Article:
Yes, I would say that, absolutely, in an ideal world, we should have similar boundaries between the Assembly and Westminster; however, I just think, realistically, it might lead to a situation where the Senedd chooses boundaries just on that basis that are, perhaps, less good for itself, and then Westminster might reform their own boundaries. So it's very much a game of balance and pragmatism, and judging what is the most likely scenario to happen. 

Thanks, Chair. Sorry, I'm being cheeky as we head to the end of the session. So, away from the technicalities of boundaries and types of electoral reform and so on, you mentioned during the course of this discussion that one of the biggest difficulties is actually taking these reforms, if there was agreement on them, through an institution that, in some ways, is small 'c' conservative in terms of these reforms, or appears to be at the moment. There isn't an obvious consensus.

So, let me just give you the opportunity, if you want to take it, to—. Plaid Cymru are on board with these reforms and my own party has accepted the need for additional Members, but there is a difference between that and taking a final step towards that. Now we've been talking about wider electoral reform of the systems here today as well. How would you argue to the leaders of the Conservative Party and my own Labour Party in particular that this was in their interests, as opposed to being conceptually ideologically sound in the interests of the voter, in the interests of voter engagement, that it was in their interest to take these reforms forward?

I think there are two main areas that we would focus on and one of them is around information. We know that a lot of people are quite nervous about reform because they don't have all of the information about what that might mean for their party. So, one of the things we've been trying to do is really engage with different political parties and give them a better idea of what it would actually mean for them in practice. I think that there has been a change in mood in the Labour Party in particular, and there's certainly been an increase in the number of Members thinking about it at least or starting to back reform. So we can see that shift happening.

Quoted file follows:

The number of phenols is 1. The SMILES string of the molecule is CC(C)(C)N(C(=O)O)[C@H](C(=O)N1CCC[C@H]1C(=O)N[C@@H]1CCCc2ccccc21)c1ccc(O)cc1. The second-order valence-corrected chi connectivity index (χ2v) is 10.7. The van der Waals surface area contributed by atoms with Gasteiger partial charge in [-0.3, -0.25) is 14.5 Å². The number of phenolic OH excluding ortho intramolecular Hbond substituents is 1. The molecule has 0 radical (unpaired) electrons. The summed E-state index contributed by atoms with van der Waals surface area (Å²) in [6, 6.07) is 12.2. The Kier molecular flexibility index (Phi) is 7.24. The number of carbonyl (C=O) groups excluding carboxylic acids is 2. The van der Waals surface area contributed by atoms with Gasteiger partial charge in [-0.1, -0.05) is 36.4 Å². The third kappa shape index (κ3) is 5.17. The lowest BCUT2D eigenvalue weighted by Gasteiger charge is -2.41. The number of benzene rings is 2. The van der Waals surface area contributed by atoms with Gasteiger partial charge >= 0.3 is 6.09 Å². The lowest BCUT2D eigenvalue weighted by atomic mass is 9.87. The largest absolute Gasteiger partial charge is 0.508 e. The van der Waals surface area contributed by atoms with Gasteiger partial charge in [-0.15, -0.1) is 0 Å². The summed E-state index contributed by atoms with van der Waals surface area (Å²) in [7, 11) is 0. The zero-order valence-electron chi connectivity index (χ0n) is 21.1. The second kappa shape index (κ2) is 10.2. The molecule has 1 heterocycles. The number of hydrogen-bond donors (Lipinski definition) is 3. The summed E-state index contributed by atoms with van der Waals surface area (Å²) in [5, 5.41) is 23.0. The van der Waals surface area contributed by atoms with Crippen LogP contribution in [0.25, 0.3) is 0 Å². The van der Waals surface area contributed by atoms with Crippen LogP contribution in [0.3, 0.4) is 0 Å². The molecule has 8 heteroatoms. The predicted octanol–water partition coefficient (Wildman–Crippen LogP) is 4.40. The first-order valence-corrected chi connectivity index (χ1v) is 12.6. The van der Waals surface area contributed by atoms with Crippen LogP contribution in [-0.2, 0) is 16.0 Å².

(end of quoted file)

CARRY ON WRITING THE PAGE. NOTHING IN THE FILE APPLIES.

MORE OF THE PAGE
The other thing is obviously modelling what it would actually mean in practice in electoral terms. It's a risky business, because you don't know whether that's necessarily going to be a good thing for any party or not, but I think it is worth having the information to hand, and that is something that we are going to do later this year. 

I have long been convinced that there is an absolutely compelling case for increasing the size and, particularly, the legislative and scrutiny capacity of this institution. If you've decided that on principle then, as I mentioned earlier, you have to do something to the electoral system. We're looking at this and it's a good opportunity to review all the various possibilities. I think the McAllister panel has delivered a really excellent report in terms of what are the major possibilities here. It's given a limited menu of options for the political parties to engage with.